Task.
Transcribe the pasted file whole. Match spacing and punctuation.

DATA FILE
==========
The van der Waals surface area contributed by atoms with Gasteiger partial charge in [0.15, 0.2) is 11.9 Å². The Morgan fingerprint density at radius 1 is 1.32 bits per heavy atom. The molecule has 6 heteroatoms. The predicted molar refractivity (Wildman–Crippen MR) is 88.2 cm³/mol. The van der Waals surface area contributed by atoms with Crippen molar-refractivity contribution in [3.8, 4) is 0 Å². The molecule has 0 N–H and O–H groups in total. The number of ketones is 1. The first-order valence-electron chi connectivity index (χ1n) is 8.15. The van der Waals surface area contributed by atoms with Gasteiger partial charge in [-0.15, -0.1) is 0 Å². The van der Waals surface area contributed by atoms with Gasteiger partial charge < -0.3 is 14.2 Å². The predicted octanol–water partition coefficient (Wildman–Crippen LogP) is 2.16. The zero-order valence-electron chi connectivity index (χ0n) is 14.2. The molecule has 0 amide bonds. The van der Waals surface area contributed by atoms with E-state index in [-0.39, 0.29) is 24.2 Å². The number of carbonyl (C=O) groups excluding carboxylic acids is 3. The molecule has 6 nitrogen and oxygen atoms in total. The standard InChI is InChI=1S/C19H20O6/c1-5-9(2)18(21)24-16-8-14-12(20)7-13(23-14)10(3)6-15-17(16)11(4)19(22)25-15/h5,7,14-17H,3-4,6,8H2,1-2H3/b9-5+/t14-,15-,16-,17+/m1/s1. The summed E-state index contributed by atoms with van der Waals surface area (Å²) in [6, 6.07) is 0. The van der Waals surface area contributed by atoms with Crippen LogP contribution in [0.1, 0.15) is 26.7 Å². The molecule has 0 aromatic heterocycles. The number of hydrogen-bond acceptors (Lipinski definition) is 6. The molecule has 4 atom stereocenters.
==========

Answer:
The van der Waals surface area contributed by atoms with Gasteiger partial charge in [0.15, 0.2) is 11.9 Å². The Morgan fingerprint density at radius 1 is 1.32 bits per heavy atom. The molecule has 6 heteroatoms. The predicted molar refractivity (Wildman–Crippen MR) is 88.2 cm³/mol. The van der Waals surface area contributed by atoms with Crippen molar-refractivity contribution in [3.8, 4) is 0 Å². The molecule has 0 N–H and O–H groups in total. The number of ketones is 1. The first-order valence-electron chi connectivity index (χ1n) is 8.15. The van der Waals surface area contributed by atoms with Gasteiger partial charge in [-0.15, -0.1) is 0 Å². The van der Waals surface area contributed by atoms with Gasteiger partial charge < -0.3 is 14.2 Å². The predicted octanol–water partition coefficient (Wildman–Crippen LogP) is 2.16. The zero-order valence-electron chi connectivity index (χ0n) is 14.2. The molecule has 0 amide bonds. The van der Waals surface area contributed by atoms with E-state index in [-0.39, 0.29) is 24.2 Å². The number of carbonyl (C=O) groups excluding carboxylic acids is 3. The molecule has 6 nitrogen and oxygen atoms in total. The standard InChI is InChI=1S/C19H20O6/c1-5-9(2)18(21)24-16-8-14-12(20)7-13(23-14)10(3)6-15-17(16)11(4)19(22)25-15/h5,7,14-17H,3-4,6,8H2,1-2H3/b9-5+/t14-,15-,16-,17+/m1/s1. The summed E-state index contributed by atoms with van der Waals surface area (Å²) in [6, 6.07) is 0. The van der Waals surface area contributed by atoms with Crippen LogP contribution in [0.1, 0.15) is 26.7 Å². The molecule has 0 aromatic heterocycles. The number of hydrogen-bond acceptors (Lipinski definition) is 6. The molecule has 4 atom stereocenters.